Business on the Web

Business on the Web

From SSRG Annoki

Jump to: navigation, search


The Internet and the Retailing Marketing

People Involved

Paul Messinger Eleni Stroulia

For the retailing industry, the Internet is not only a new marketing channel but also a new marketing communication tool. As a marketing channel, the Internet could inexpensively store, search, and organize vast amount of product and service information, could customize information on demand immediately, could serve customers around the clock, and could distribute some certain products (e.g., CDs) in a fast way. As a marketing communication tool, the Internet is fast, interactive, and economic, and it could reach consumers in a broad geographic area. We are trying to answer the following questions:

  • How do retailers utilize the Internet as a new marketing communication tool to better communicate with their customers?
  • Should established bricks-and-mortar retailers add an Internet channel to their channel portfolio? If they choose to do so, how do we evaluate the Internet channel additions?
  • How do retailers with dual channels coordinate their activities between the Internet and conventional channels to realize channel synergy?
  • Since the new online promotions mechanisms could boost both online and offline sales, how should these online promotions be designed?

Retail in the Metaverse

People Involved

David Chodos

Eleni Stroulia

SL E-Commerce
SL E-Commerce

The combination of realistic virtual environments and product information offers a compelling new medium for consumers to shop for products. Specifically, by combining the experience of exploring a virtual house with retail information on items in that house, a consumer can virtually populate a house with desired items. This is particularly appealing for people, such as a couple getting married, who are looking to furnish an entire house with newly-purchased items. The system discussed in our ICWS2008 paper provides this combination of realistic, 3D visualization and detailed product information. It uses Second Life to provide the realistic user interface, and a REST-style web-based application to create connections between this platform and publicly-available retailer APIs. In cases where a retailer API is unavailable, HTML wrapping may be used to obtain equivalent information. The economic viability of the concept is examined through a business case study.

The prototype of our SL Wedding Registry can be accessed from

Music Industry Trend Analysis

People Involved

Michelle Annett

Eleni Stroulia


Given the wide spread popularity of digital media outlets such as iTunes and the infusion of Web 2.0 ideas across the Internet, the power of collaboration and information sharing has never been more prevalent. While most companies have changed their business paradigms to adapt to these changes, one of the industries that has not adapted to this sudden shift in social behavior is the music industry. To support the new online trends that are occurring, the author has created Invenio, a geovisualization and trend analytic web service. Invenio utilizes a variety of different technologies (Yahoo! Maps, Amazon Associates Web Service, REST, and the Flex framework) to create a dynamic, innovative web service.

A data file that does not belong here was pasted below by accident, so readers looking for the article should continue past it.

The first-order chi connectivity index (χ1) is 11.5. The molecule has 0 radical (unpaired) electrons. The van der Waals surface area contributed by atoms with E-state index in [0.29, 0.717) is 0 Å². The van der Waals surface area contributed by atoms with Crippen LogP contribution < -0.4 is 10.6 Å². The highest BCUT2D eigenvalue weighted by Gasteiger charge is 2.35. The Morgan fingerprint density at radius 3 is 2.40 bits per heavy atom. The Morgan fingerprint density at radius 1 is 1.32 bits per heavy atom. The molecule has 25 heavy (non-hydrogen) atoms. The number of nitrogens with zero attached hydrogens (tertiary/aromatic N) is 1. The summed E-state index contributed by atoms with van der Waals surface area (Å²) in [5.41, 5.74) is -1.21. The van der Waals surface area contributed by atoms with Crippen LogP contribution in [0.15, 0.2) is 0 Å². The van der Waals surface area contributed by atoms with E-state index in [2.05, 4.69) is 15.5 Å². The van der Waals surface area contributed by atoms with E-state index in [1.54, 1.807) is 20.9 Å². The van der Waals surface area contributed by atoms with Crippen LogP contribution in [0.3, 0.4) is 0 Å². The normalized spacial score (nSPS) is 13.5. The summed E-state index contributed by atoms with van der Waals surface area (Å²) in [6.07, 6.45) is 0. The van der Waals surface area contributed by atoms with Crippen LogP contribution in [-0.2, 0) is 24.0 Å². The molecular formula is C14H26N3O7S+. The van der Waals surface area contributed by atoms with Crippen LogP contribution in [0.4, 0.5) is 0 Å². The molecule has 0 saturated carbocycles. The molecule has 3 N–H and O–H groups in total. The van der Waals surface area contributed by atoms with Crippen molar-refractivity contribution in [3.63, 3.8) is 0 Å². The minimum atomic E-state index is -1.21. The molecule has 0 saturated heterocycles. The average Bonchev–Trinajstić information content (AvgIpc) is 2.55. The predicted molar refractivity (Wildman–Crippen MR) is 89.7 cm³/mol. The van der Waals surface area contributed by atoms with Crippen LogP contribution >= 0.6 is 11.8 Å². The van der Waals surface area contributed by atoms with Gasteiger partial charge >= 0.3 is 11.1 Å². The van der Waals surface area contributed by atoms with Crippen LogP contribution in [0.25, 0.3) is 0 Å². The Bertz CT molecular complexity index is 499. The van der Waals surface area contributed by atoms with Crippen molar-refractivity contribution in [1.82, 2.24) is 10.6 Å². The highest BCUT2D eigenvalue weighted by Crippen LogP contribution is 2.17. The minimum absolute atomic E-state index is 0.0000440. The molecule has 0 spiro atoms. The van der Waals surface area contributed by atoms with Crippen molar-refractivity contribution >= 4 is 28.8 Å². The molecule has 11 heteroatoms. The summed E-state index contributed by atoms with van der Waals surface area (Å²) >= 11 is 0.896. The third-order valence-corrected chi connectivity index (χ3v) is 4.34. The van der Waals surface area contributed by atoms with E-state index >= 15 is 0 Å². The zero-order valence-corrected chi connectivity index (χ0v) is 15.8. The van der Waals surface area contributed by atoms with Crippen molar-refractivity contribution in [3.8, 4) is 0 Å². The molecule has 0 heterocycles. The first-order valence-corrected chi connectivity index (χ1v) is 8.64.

The Invenio project was developed for CMPUT 660 - Winter 2008 (a course on software services) and examines the power of intuitive visualizations supported by REST services for understanding trends in this fast evolving industry. A viewlet can be found at

The Internet and Service Industries

For decades, automation and self-service technologies have transformed service industries, and Internet technologies are accelerating this process. The banking industry, for instance, has seen a transition from exclusive use of tellers, to automated teller machines (ATMs), to online banking. The transition has influenced significantly service delivery processes. We are building up a conceptual framework for service processes that relate four stages of service management (strategy, design and implementation, delivery, and measurement) with multiple ways of service delivery (employee, self, and automated, possibly enumerated in multiple stages). Our framework highlights seven management challenges arising from combining human and automated service delivery processes.

  1. Recognize the key issues (conceptualize);
  2. Choose the value offer (strategize);
  3. Plan and roll out the process (design and implement);
  4. Deliver service through multiple coordinated points of contact (manage company processes);
  5. Influence customer self-delivery participation through suitable communications (manage consumer expectations);
  6. Track performance, including the process, outputs, and financial implications (measure);
  7. Coordinate interdisciplinary activities, including management information systems, marketing, operations, human resources, computing, and finance (coordinate).